The death toll in the latest California wildfire has increased to 48, making it the most lethal and destructive in California’s history.
The number of dead reached the record high after remains of six more victims were found on Tuesday.
The latest fatality count was announced by Butte County Sheriff Kory Honea after forensic teams with cadaver dogs spent the day combing through a ghostly landscape strewn with ash and charred debris in what was left of the Sierra foothills hamlet of Paradise, about 175 miles (280 km) north of San Francisco.
Honea said 100 National Guard troops were being sent in at his request to assist the search for additional human remains left by the so-called Camp Fire.
The intensified effort to locate victims came on the sixth day of a blaze that has incinerated more than 8,800 homes and other buildings, including most of Paradise, a town once home to 27,000 people that was largely erased hours after the fire began on Thursday.
More than 50,000 area residents remained under evacuation orders.
The killer blaze had blackened 130,000 acres (52,600 hectares) of drought-parched scrub by Tuesday but crews had carved containment lines around a third of the fire’s expanding perimeter, helped by diminished winds and high humidity.
The news was likewise more upbeat on the southern end of California’s wildfire front, where a blaze called the Woolsey Fire has killed two people, destroyed more than 400 structures and displaced some 200,000 people in the mountains and foothills near the Malibu coast west of Los Angeles.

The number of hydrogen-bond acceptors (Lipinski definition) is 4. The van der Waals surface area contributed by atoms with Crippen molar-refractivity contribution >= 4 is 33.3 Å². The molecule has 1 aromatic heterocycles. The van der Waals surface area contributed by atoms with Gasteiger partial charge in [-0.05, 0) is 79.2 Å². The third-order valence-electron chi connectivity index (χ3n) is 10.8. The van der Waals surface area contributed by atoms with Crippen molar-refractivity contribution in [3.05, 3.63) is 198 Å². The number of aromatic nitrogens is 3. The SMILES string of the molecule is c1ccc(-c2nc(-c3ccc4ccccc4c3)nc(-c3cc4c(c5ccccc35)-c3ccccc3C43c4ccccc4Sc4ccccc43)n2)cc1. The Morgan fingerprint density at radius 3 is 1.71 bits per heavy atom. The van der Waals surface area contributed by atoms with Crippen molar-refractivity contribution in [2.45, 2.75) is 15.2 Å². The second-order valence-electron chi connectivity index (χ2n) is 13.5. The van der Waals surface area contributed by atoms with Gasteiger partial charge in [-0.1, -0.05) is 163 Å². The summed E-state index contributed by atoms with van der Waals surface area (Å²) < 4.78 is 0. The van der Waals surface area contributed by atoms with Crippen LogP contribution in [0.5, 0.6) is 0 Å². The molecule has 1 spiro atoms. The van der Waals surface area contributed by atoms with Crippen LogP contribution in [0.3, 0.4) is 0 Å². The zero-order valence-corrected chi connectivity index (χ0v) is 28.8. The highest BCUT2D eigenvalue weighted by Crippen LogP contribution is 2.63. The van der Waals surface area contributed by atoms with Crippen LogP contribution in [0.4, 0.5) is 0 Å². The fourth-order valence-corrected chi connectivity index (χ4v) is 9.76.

That blaze has scorched 96,000 acres (39,000 hectares) of chaparral-covered rolling hills and canyons spanning Ventura and Los Angeles counties, an area roughly the size of Denver.
Beyond the loss of homes, Los Angeles County Sheriff Jim McDonnell said the fire had destroyed “deep infrastructure” – power lines, water lines, sewers, roads, and lights – “and other things that make a city a city.”
The latest tally of 48 dead far surpasses the previous record for the greatest loss of life from a single wildfire in California history when 29 people killed by the Griffith Park fire in Los Angeles in 1933.
Honea said, in some cases, victims were burned beyond recognition, or even beyond the use of fingerprint identification.
“We’re finding remains in various states,” he told reporters. “People have been badly burned. Some of them, I assume, have been consumed.”
Honea had previously said 228 people were listed as missing. However, he said on Tuesday night those numbers were highly fluid and that his office planned to publish a new list of missing persons soon and would ask the public to help account for them.
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